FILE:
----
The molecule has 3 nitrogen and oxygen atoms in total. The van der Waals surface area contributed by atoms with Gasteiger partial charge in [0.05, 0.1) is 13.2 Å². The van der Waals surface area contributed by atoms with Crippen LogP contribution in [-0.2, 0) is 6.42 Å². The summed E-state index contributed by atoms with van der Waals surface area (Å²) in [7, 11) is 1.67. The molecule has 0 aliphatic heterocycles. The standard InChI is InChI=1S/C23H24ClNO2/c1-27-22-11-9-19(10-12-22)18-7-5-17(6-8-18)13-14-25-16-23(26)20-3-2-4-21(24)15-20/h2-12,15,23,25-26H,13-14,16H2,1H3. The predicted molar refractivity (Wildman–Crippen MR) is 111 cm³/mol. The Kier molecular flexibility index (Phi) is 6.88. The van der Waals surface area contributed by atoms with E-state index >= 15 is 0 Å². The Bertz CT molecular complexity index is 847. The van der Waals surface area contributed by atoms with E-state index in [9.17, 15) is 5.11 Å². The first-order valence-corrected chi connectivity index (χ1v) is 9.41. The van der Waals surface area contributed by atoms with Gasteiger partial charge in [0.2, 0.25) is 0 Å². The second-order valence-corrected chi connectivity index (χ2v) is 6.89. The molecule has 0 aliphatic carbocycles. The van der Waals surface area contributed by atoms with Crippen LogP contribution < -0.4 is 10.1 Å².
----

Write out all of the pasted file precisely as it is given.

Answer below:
The molecule has 3 nitrogen and oxygen atoms in total. The van der Waals surface area contributed by atoms with Gasteiger partial charge in [0.05, 0.1) is 13.2 Å². The van der Waals surface area contributed by atoms with Crippen LogP contribution in [-0.2, 0) is 6.42 Å². The summed E-state index contributed by atoms with van der Waals surface area (Å²) in [7, 11) is 1.67. The molecule has 0 aliphatic heterocycles. The standard InChI is InChI=1S/C23H24ClNO2/c1-27-22-11-9-19(10-12-22)18-7-5-17(6-8-18)13-14-25-16-23(26)20-3-2-4-21(24)15-20/h2-12,15,23,25-26H,13-14,16H2,1H3. The predicted molar refractivity (Wildman–Crippen MR) is 111 cm³/mol. The Kier molecular flexibility index (Phi) is 6.88. The van der Waals surface area contributed by atoms with E-state index >= 15 is 0 Å². The Bertz CT molecular complexity index is 847. The van der Waals surface area contributed by atoms with E-state index in [9.17, 15) is 5.11 Å². The first-order valence-corrected chi connectivity index (χ1v) is 9.41. The van der Waals surface area contributed by atoms with Gasteiger partial charge in [0.2, 0.25) is 0 Å². The second-order valence-corrected chi connectivity index (χ2v) is 6.89. The molecule has 0 aliphatic carbocycles. The van der Waals surface area contributed by atoms with Crippen LogP contribution < -0.4 is 10.1 Å².